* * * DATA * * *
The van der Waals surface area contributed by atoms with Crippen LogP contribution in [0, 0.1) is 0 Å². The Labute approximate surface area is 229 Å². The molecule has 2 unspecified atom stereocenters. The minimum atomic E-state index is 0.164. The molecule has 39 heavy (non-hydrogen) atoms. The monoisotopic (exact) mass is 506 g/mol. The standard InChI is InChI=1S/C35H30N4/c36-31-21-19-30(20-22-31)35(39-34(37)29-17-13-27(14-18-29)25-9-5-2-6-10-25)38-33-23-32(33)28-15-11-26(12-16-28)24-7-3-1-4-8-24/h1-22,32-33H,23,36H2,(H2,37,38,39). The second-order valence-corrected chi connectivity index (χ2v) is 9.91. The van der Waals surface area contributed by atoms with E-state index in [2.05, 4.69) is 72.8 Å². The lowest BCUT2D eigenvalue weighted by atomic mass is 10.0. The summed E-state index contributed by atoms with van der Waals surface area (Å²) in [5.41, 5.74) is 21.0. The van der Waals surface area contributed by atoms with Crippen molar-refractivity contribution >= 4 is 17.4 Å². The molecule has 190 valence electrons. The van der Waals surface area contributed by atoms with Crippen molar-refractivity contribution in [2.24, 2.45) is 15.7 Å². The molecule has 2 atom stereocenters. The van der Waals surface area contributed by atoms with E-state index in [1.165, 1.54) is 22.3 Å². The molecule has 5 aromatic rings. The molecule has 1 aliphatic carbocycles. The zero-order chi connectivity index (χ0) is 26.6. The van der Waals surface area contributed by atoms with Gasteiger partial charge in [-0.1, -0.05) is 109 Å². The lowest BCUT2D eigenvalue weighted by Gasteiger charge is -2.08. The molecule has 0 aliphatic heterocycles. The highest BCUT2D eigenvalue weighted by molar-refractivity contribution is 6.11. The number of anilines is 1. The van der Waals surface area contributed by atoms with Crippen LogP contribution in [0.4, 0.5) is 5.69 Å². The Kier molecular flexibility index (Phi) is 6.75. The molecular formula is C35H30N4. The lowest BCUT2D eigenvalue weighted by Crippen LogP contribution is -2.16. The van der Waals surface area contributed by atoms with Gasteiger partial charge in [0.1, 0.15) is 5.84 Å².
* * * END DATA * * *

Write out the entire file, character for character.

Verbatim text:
The van der Waals surface area contributed by atoms with Crippen LogP contribution in [0, 0.1) is 0 Å². The Labute approximate surface area is 229 Å². The molecule has 2 unspecified atom stereocenters. The minimum atomic E-state index is 0.164. The molecule has 39 heavy (non-hydrogen) atoms. The monoisotopic (exact) mass is 506 g/mol. The standard InChI is InChI=1S/C35H30N4/c36-31-21-19-30(20-22-31)35(39-34(37)29-17-13-27(14-18-29)25-9-5-2-6-10-25)38-33-23-32(33)28-15-11-26(12-16-28)24-7-3-1-4-8-24/h1-22,32-33H,23,36H2,(H2,37,38,39). The second-order valence-corrected chi connectivity index (χ2v) is 9.91. The van der Waals surface area contributed by atoms with E-state index in [2.05, 4.69) is 72.8 Å². The lowest BCUT2D eigenvalue weighted by atomic mass is 10.0. The summed E-state index contributed by atoms with van der Waals surface area (Å²) in [5.41, 5.74) is 21.0. The van der Waals surface area contributed by atoms with Crippen molar-refractivity contribution >= 4 is 17.4 Å². The molecule has 190 valence electrons. The van der Waals surface area contributed by atoms with Crippen molar-refractivity contribution in [2.24, 2.45) is 15.7 Å². The molecule has 2 atom stereocenters. The van der Waals surface area contributed by atoms with E-state index in [1.165, 1.54) is 22.3 Å². The molecule has 5 aromatic rings. The molecule has 1 aliphatic carbocycles. The zero-order chi connectivity index (χ0) is 26.6. The van der Waals surface area contributed by atoms with Gasteiger partial charge in [-0.1, -0.05) is 109 Å². The lowest BCUT2D eigenvalue weighted by Gasteiger charge is -2.08. The molecule has 0 aliphatic heterocycles. The highest BCUT2D eigenvalue weighted by molar-refractivity contribution is 6.11. The number of anilines is 1. The van der Waals surface area contributed by atoms with Crippen LogP contribution in [0.4, 0.5) is 5.69 Å². The Kier molecular flexibility index (Phi) is 6.75. The molecular formula is C35H30N4. The lowest BCUT2D eigenvalue weighted by Crippen LogP contribution is -2.16. The van der Waals surface area contributed by atoms with Gasteiger partial charge in [0.1, 0.15) is 5.84 Å².